I just had to start out with this bit of gardening excitement.
When checking the plants in the sun room this morning, I spotted our very first Kulli corn seeds germinating!
When I took the picture, I could only see a couple in this larger bin in the plant shelf. After uploading the photo, I spotted several more and … oh! I just spotted one more that I missed when putting the arrows in! It’s two pots to the left of the single arrow in the middle.
These are in the smaller bin that recently got moved to the platform we made over the swing bench, at the west facing window.
I am just so thrilled! For the new folks who just started following this blog (welcome! I’m happy to see you!), Kulli is a Peruvian purple-black corn, also called maiz morado, that I’m trying to grow in our zone. I thought I was trying them last year, but the information from where I bought them kept changing, and it turned out they were developed for cold hardiness in the US, but were not actually acclimated Kulli corn, as I originally thought. I found some Kulli seeds at Mary’s Heirloom Seeds, in Texas. They are supposed to be good both as a fresh eating corn, and as a flour corn. They are also used to make a drink called chicha morado, and as a dye. I have not been able to learn much about their native growing conditions, since Peru is so mountainous, and it’s hard to compare to our Canadian growing zones. This is why I am starting them indoors – not typically recommended for corn – to transplant. Plus, they take 120 days to maturity. Our growing season, from last frost in the spring to first frost in the fall, averages 100 days.
This is a pet project of mine, in that I would like to acclimate the variety to our growing zone (if that’s even needed). These will be kept well away from other varieties of corn. Starting them indoors also means they will pollinate earlier than the other varieties we’ll be growing this year. Between those two factors, there should be no cross pollination.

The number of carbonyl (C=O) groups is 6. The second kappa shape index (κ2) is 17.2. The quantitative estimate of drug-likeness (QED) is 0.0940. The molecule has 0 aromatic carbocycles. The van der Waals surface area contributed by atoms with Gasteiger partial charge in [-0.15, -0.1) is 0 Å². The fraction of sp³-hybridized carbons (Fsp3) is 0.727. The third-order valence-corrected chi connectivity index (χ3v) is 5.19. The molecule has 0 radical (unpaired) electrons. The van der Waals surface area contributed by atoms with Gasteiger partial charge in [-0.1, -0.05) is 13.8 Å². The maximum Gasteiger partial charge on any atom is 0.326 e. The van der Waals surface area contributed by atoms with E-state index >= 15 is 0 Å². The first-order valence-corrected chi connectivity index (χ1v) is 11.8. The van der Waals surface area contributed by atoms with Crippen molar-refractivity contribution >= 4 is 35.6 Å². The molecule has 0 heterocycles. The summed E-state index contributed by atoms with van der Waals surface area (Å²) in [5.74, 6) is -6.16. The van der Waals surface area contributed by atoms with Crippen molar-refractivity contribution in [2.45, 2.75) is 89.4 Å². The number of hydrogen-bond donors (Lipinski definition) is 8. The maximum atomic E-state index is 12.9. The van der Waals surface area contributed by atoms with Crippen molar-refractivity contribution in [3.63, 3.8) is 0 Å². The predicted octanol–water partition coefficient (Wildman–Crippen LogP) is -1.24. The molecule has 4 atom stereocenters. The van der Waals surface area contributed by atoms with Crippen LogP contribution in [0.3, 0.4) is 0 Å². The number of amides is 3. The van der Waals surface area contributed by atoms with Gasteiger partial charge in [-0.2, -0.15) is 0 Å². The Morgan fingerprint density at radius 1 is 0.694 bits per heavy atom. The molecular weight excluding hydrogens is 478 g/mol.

We’ll have to take extra care when transplanting these, to protect them from the critters.
I saw my first ground hog running around, when I did my rounds this morning. I also saw a racoon in the kibble house about a week ago and, of course, the deer area always around. I’m not sure which critter destroyed our black corn last year, that had been doing so well.
This morning, as I headed out to do my rounds, the sun room thermometer was at about 10C/50F. During the night, I saw it dip as low as about 5C/41F.
I moved away the reflect to get some photos of the new bins with the kulli corn. The picture of the smaller bin didn’t turn out, though.
Here is the larger bin with 80 toilet tube pots in it. That white plastic is marking off the pots that are empty. When one daughter finished the smaller bin, she started helping her sister from the other side, so the empty pots ended up in a really weird place. 😀
They planted all the seeds, including the little, bitty extras. I don’t expect those to germinate, but who knows? Even without the extras, I don’t expect 100% germination. It should be interesting to see what we get.
The three trays of bulb onions are doing better in the sun room than they were in the mini-greenhouse, but that tray of shallots is really struggling. 😦
The Cup of Moldova tomatoes have recovered from their first night in the sun room rather well. You can see leaves with cold damage on them, but the remaining leaves are looking quite strong. Even the Crespo squash and Canteen gourds seem to be doing just fine.
Likewise with the Wonderberry.
There are some seedlings in the mini-greenhouse that are starting to look like they can be moved to the sun room, as does the tray of bunching onions. We’ll have to do a bit of re-arranging, since the sun room ended up being a feline recovery room again, to make space for everything.
It will be good when we finally have a small greenhouse or polytunnel. Hopefully, we’ll have something in time for next year.
This week is 6 weeks away from our average last frost date, so we started our next batch of seeds.
We had the Kulli corn, the Chocolate Cherry tomato and Yellow Pear tomato to do. We were also still considering starting the last few Spoon tomato seeds, since they were so fun last year, but in the end, decided against it. Four types of tomatoes is enough!
Of course, I found extra to start.
Looking over our seedlings, I noticed that one pot with Tennessee Dancing gourds still has not germinated, while the other had a single sad looking little plant that was looking ever more wimpy…
… it turned out to be dead.
We still have seeds from last year, so I scarified a few and started them soaking before I headed out for errands.